Throughout the pre-sourcing process the question of what exactly should be outsourced must be addressed – a whole function or only part of its activities? The scope may depend on how the organisation perceives its immediate and future needs and capabilities. British Waterways considered a range of outsourcing options and Smith notes that careful management of personnel is required during this stage, particularly if those gathering the information may be directly affected by the outsourcing decision – potentially being transferred to the outsourcer. 'If you are talking about outsourcing IT you definitely need technical input from your IT people,' he says. 'We did some intensive management of people's expectations and tried to get them to see it in a dispassionate way. The guys responded extremely well. I am sure there were worries and concerns, but they didn't knock the thing off course.'

Defining the scope is only part of the presourcing challenge. 'You need to define clearly what you want to get from outsourcing – the output benefits,' says Bob Fawthrop, marketing manager at Logica. 'There are service levels that are nice to have, like having a computer working 99% of the time, but that's irrelevant if all the other things associated with what you need to do as a business don't work. You need to focus on the key performance indicators, as well as service levels.'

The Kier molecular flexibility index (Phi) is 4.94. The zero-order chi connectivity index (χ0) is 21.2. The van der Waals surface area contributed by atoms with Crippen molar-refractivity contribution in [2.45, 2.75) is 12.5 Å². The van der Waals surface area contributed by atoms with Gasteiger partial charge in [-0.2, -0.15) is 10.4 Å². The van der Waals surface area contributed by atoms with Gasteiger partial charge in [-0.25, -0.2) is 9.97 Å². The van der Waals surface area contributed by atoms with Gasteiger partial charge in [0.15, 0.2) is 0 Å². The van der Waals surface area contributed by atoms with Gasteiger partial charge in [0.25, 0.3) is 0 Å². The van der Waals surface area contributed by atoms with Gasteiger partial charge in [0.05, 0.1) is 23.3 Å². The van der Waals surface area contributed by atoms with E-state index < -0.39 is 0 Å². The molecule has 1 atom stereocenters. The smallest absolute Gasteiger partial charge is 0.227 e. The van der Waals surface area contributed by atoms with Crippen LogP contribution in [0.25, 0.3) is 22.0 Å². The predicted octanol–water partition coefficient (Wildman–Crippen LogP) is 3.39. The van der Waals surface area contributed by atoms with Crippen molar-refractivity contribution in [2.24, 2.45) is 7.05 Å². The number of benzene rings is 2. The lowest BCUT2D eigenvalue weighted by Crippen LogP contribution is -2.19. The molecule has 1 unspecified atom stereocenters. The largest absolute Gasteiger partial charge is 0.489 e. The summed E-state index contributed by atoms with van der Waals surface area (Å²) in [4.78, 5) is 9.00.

A pre-sourcing risk assessment should be conducted to compare the relative risks of retaining the function in-house and of outsourcing it. Risk of retaining may include potential difficulties in finding sufficient qualified personnel to provide the kind of service required. Risks of outsourcing clearly include the potential collapse of the supplier and loss of service. Some of the risks identified can subsequently be mitigated in the contract negotiations, as where the outsourcer pays penalties for sub-standard service.

Outsourcing by its very nature involves the transfer of some risks from the client organisationto the outsourcer. The lower the risks transferred, the lower should be the cost of the outsourcing contract. 'You might look to your outsourcer to rationalise your workforce,' says Damon Rosamond-Lanzetta, a senior associate at solicitors Stephenson Harwood. 'If you transfer over 100 and they only need 80, there's an issue. If you hand over 80 because you have been able to manage a voluntary redundancy or retirement programme, you are going to hand over a smaller risk and you will pay a lot less for it. So the earlier you identify the risks and manage them down, the better the outsourcing solution you will get.'